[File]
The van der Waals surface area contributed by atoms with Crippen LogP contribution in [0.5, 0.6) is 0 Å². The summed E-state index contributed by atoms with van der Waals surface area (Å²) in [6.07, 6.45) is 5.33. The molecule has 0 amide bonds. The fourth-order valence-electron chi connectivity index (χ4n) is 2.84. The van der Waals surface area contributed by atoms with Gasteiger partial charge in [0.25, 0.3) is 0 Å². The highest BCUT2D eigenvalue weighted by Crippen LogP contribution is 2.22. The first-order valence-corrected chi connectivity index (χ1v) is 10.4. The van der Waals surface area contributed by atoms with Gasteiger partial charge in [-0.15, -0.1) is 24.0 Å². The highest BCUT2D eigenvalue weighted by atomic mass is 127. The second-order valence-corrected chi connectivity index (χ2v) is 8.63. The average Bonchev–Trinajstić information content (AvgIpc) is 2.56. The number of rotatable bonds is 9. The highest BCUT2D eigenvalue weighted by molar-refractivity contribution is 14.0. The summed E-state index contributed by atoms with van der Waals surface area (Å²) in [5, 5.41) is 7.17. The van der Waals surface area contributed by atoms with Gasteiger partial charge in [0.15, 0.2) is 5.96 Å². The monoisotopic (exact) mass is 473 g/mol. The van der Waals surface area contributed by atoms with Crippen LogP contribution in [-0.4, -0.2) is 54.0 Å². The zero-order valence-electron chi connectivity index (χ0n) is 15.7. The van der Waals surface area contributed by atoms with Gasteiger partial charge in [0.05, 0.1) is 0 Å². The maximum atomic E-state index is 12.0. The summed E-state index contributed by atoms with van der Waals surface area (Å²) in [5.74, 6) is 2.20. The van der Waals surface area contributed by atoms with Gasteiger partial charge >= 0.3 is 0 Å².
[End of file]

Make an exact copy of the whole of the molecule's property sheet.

The van der Waals surface area contributed by atoms with Crippen LogP contribution in [0.5, 0.6) is 0 Å². The summed E-state index contributed by atoms with van der Waals surface area (Å²) in [6.07, 6.45) is 5.33. The molecule has 0 amide bonds. The fourth-order valence-electron chi connectivity index (χ4n) is 2.84. The van der Waals surface area contributed by atoms with Gasteiger partial charge in [0.25, 0.3) is 0 Å². The highest BCUT2D eigenvalue weighted by Crippen LogP contribution is 2.22. The first-order valence-corrected chi connectivity index (χ1v) is 10.4. The van der Waals surface area contributed by atoms with Gasteiger partial charge in [-0.15, -0.1) is 24.0 Å². The highest BCUT2D eigenvalue weighted by atomic mass is 127. The second-order valence-corrected chi connectivity index (χ2v) is 8.63. The average Bonchev–Trinajstić information content (AvgIpc) is 2.56. The number of rotatable bonds is 9. The highest BCUT2D eigenvalue weighted by molar-refractivity contribution is 14.0. The summed E-state index contributed by atoms with van der Waals surface area (Å²) in [5, 5.41) is 7.17. The van der Waals surface area contributed by atoms with Gasteiger partial charge in [0.15, 0.2) is 5.96 Å². The monoisotopic (exact) mass is 473 g/mol. The van der Waals surface area contributed by atoms with Crippen LogP contribution in [-0.4, -0.2) is 54.0 Å². The zero-order valence-electron chi connectivity index (χ0n) is 15.7. The van der Waals surface area contributed by atoms with Gasteiger partial charge in [0.05, 0.1) is 0 Å². The maximum atomic E-state index is 12.0. The summed E-state index contributed by atoms with van der Waals surface area (Å²) in [5.74, 6) is 2.20. The van der Waals surface area contributed by atoms with Gasteiger partial charge >= 0.3 is 0 Å².